I would argue that the documents I mention above should be publically accessible, and digitization is perhaps the best way to ensure that they are. It would be almost impossible to store physical copies of everything contained in the National Archives (the UK government’s official archive) in all of the commonwealth countries, let alone to ensure that these documents could be made widely available. Think about how much paper would be required, and how much space that would likely take. Digitization solves the problem of space. Documents that are digitized need only be housed in one place, and the digital copy can then be stored on a hard disk drive, cd-rom, dvd-rom, or solid state drive in a specialized facility. At this point it is a simple task to make the documents widely available.
Once the documents are widely available, we need a means of accessing them. Just like traditional archives have indexes and catalogues, online archives need a search engine. Search engines allow anyone to search the indexed documents for keywords, subjects, and phrases, some will even go so far as to let the historian limit the search dates. The downside however is that search engines are only as good as the system upon which they are based, be that a system of indices and categories, or an algorithm. To add a second factor to the efficacy of search engines, search engines are only as effective as the people using them. So, search engines are effectively limited by the questions we ask them. We as historians must learn how to use search engines effectively or no matter how accessible information is we will be unable to access it in its entirety if we do not know how to effectively search it.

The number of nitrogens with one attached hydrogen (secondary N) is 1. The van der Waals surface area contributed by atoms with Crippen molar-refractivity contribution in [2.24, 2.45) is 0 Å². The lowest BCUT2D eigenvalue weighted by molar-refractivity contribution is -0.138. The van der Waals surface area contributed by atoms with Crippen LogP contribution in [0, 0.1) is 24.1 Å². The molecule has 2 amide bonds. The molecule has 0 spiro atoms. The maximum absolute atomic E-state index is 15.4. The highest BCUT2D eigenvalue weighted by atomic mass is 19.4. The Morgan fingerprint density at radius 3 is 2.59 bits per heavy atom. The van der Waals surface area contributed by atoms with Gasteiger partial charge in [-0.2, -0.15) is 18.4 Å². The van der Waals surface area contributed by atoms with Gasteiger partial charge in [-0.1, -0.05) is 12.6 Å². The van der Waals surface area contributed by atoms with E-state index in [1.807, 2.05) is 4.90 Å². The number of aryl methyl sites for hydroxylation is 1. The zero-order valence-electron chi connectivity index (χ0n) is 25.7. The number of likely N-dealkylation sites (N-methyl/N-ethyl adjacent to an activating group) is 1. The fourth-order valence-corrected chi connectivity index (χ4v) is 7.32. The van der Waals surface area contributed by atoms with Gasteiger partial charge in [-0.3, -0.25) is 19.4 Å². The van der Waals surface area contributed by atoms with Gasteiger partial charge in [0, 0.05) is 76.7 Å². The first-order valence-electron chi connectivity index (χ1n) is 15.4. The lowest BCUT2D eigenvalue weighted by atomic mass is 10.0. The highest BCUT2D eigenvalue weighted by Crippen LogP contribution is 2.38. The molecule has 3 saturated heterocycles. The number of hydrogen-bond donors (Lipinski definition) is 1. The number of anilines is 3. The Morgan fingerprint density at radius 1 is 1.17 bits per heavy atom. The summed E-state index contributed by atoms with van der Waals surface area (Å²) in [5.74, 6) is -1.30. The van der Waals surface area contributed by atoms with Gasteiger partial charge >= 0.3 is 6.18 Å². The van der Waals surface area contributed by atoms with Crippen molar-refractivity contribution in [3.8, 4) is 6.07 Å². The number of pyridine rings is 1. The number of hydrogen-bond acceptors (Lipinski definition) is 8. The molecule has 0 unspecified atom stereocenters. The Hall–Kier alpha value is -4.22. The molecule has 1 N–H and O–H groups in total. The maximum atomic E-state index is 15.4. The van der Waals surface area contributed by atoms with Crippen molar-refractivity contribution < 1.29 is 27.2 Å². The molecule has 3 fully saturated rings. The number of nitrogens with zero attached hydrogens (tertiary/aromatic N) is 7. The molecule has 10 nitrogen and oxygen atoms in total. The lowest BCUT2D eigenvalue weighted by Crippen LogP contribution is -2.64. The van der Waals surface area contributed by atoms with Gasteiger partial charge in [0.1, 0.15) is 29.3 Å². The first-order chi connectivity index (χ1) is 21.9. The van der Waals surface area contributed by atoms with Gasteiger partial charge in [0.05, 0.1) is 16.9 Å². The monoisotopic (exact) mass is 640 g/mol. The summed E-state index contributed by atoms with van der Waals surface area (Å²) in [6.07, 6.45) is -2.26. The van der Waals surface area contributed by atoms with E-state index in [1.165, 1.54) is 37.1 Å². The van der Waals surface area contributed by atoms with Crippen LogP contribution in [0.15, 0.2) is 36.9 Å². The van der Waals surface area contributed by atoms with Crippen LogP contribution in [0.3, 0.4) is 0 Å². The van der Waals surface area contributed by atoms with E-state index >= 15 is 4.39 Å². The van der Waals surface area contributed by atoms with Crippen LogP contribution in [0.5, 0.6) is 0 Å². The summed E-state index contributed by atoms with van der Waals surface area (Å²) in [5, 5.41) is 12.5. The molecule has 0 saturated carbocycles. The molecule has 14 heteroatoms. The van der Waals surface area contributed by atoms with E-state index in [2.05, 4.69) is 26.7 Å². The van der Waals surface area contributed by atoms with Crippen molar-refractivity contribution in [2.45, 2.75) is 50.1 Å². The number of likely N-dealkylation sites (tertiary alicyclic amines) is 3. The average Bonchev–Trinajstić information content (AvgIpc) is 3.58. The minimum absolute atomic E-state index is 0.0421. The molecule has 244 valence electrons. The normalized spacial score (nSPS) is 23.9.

Likewise, what we search can too easily be randomized to create a recombinant view of history, where concurrent events and movements are related randomly to create a picture of our historical past. Steve Anderson gives the example of the Recombinant History Project’s Terminal Time. Terminal Time is an AI based system that reconstructs history from a broader history of the past 1000 years based on audience choices. It illustrates quite clearly how different viewpoints can change the way history is understood if it is sampled randomly without, for example, an understanding of place. Terminal Time more specifically illustrates the involvement of our cultural biases in our research in a rather extreme fashion.